Watch real footage of Theodore Roosevelt receiving the Nobel Peace Prize with this preview from Ken Burns’s The Roosevelts.
Photo: Russian and Japanese peace delegates with Teddy Roosevelt in Portsmouth, New Hampshire, 1905. Theodore Roosevelt Collection, Houghton Library, Harvard University

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From PBS:

September 5, 1905: Theodore Roosevelt Negotiates a Peaceful Settlement of the Russo-Japanese War

On this day in 1905, peace delegates in New Hampshire signed the Treaty of Portsmouth which officially ended the Russo-Japanese War, a conflict over control of Manchuria and Korea. The Japanese emerged victorious as the first non-Western world power.  Theodore Roosevelt, who helped mediate the treaty negotiations, later won the Nobel Peace Prize for his achievement. 

Watch real footage of Theodore Roosevelt receiving the Nobel Peace Prize with this preview from Ken Burns’s The Roosevelts.

Photo: Russian and Japanese peace delegates with Teddy Roosevelt in Portsmouth, New Hampshire, 1905. Theodore Roosevelt Collection, Houghton Library, Harvard University

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From the National Archives:

World War II Begins Seventy Five Years Ago:

Bedside Note of President Franklin D. Roosevelt Regarding the Invasion of Poland by Germany, 09/01/1939

In the early morning of September 1, 1939, German tanks crossed the German-Polish border—sparking World War II. Five hours later, at 3:05 A.M. local time, President Franklin D. Roosevelt received a phone call from Ambassador William C. Bullitt in Paris, who relayed the news from Ambassador Anthony Biddle in Warsaw. After notifying the military, FDR jotted down this bedside note.
via DocsTeach

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From the National Archives:

World War II Begins Seventy Five Years Ago:

Bedside Note of President Franklin D. Roosevelt Regarding the Invasion of Poland by Germany, 09/01/1939

In the early morning of September 1, 1939, German tanks crossed the German-Polish border—sparking World War II. Five hours later, at 3:05 A.M. local time, President Franklin D. Roosevelt received a phone call from Ambassador William C. Bullitt in Paris, who relayed the news from Ambassador Anthony Biddle in Warsaw. After notifying the military, FDR jotted down this bedside note.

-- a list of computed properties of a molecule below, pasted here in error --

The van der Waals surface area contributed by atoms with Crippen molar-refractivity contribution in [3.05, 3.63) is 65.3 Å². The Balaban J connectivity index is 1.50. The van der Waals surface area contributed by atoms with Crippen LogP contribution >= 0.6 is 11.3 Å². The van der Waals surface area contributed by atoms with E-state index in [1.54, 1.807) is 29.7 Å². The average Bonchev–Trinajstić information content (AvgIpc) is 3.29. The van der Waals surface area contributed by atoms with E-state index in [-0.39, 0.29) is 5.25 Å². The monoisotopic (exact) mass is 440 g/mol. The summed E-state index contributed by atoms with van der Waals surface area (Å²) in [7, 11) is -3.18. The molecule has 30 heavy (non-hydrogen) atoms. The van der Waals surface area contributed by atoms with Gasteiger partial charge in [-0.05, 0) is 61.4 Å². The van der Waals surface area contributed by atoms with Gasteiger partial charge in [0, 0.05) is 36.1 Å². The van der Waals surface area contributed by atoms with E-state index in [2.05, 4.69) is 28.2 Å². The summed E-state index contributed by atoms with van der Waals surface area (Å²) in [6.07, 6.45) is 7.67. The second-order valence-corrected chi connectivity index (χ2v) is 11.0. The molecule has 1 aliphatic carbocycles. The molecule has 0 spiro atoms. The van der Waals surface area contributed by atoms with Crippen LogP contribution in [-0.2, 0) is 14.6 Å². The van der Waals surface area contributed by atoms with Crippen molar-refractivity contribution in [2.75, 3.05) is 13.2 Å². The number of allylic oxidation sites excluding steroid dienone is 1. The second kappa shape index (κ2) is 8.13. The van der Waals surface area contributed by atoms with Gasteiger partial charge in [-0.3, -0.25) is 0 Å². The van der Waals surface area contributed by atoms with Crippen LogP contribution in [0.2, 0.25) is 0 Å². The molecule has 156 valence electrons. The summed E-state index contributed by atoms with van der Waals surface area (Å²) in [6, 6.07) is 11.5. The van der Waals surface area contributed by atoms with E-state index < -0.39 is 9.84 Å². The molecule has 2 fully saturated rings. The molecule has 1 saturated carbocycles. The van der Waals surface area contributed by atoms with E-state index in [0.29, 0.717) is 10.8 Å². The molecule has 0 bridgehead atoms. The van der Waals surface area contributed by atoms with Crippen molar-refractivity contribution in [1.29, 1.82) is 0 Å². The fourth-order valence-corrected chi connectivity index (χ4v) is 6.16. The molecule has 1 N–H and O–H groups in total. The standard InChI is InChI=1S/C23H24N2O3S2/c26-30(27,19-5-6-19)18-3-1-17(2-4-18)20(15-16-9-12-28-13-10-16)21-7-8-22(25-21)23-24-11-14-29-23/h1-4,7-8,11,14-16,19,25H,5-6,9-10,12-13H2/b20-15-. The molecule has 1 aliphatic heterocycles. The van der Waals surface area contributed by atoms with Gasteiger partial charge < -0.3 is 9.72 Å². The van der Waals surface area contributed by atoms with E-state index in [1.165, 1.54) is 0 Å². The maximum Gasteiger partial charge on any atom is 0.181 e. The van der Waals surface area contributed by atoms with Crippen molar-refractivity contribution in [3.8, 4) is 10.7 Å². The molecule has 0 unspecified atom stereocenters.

via DocsTeach

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From the Presidential Libraries:

It’s the Birthday of LBJ!

Lyndon Baines Johnson was born on August 27, 1908, in central Texas, not far from Johnson City, which his family had helped settle. 

In 1937 he campaigned successfully for the House of Representatives on a New Deal platform, effectively aided by his wife, the former Claudia “Lady Bird” Taylor, whom he had married after a whirlwind courtship in 1934. 

During World War II, Lyndon Johnson served briefly in the Navy as a lieutenant commander, receiving a Silver Star in the South Pacific. After six terms in the House, he was elected to the Senate in 1948. In 1953, he became the youngest Minority Leader in Senate history, and the following year, when the Democrats won control, Majority Leader. With rare legislative skill he obtained passage of a number of measures during the Eisenhower Administration. He became, by many accounts, the most powerful Majority Leader of the twentieth century.

LBJ’s “Great Society” program included aid to education, Medicare, urban renewal, beautification, conservation, development of depressed regions, control and prevention of crime and delinquency and removal of obstacles to the right to vote. Read More

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Studio portrait of Lyndon B. Johnson at 18 months old, ca. 1910.

Portrait of President Lyndon B. Johnson in the Oval Office. December, 1963.

-from the LBJ Library